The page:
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The Jeanne Crandall Broulik Memorial Prize

Libby Bernadin

 

On the Isle of Palms in the Month of No Moon

There’s never been a month without the moon,
at least not for me. I see no stars in the sky,
only blackness, though lights flicker on the horizon,
ships in the middle of the world keeping a steady course.
You can’t wonder with me as I long for this lunar crumb.
No matter how I want it, you can no longer talk
with me, eat the apple pie, drink the merlot you loved.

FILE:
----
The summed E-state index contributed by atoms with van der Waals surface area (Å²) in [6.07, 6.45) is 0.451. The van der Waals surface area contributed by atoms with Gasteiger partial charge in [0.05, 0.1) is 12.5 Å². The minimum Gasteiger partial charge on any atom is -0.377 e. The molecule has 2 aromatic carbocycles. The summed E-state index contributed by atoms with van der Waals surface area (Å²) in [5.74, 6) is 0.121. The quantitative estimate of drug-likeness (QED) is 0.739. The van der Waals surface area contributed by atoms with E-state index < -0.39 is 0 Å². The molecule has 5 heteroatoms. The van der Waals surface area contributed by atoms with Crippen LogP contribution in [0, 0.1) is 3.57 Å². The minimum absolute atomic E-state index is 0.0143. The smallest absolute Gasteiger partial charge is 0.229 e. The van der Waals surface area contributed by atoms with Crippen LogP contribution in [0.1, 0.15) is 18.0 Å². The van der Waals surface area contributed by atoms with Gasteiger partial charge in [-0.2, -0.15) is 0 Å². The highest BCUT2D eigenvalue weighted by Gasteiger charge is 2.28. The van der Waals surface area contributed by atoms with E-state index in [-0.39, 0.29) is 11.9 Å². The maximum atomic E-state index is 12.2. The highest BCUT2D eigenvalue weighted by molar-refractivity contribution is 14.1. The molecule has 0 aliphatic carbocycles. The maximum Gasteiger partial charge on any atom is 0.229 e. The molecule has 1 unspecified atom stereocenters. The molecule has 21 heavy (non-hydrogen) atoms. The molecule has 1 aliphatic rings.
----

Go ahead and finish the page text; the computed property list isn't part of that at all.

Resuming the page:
This morning an old seagull flew near,
landed in front of me a few paces and waited,
the way you did when I stooped to salvage
a scallop from a bed of tawny bits of shell.

In this stillness tonight, I am like a young
girl pleading under a February sky
until clouds clear: Give me a moon,
ladle my cup with layers of white beams
as though to crush this dreadful roar,
waiting for an eastward limb of lunar light.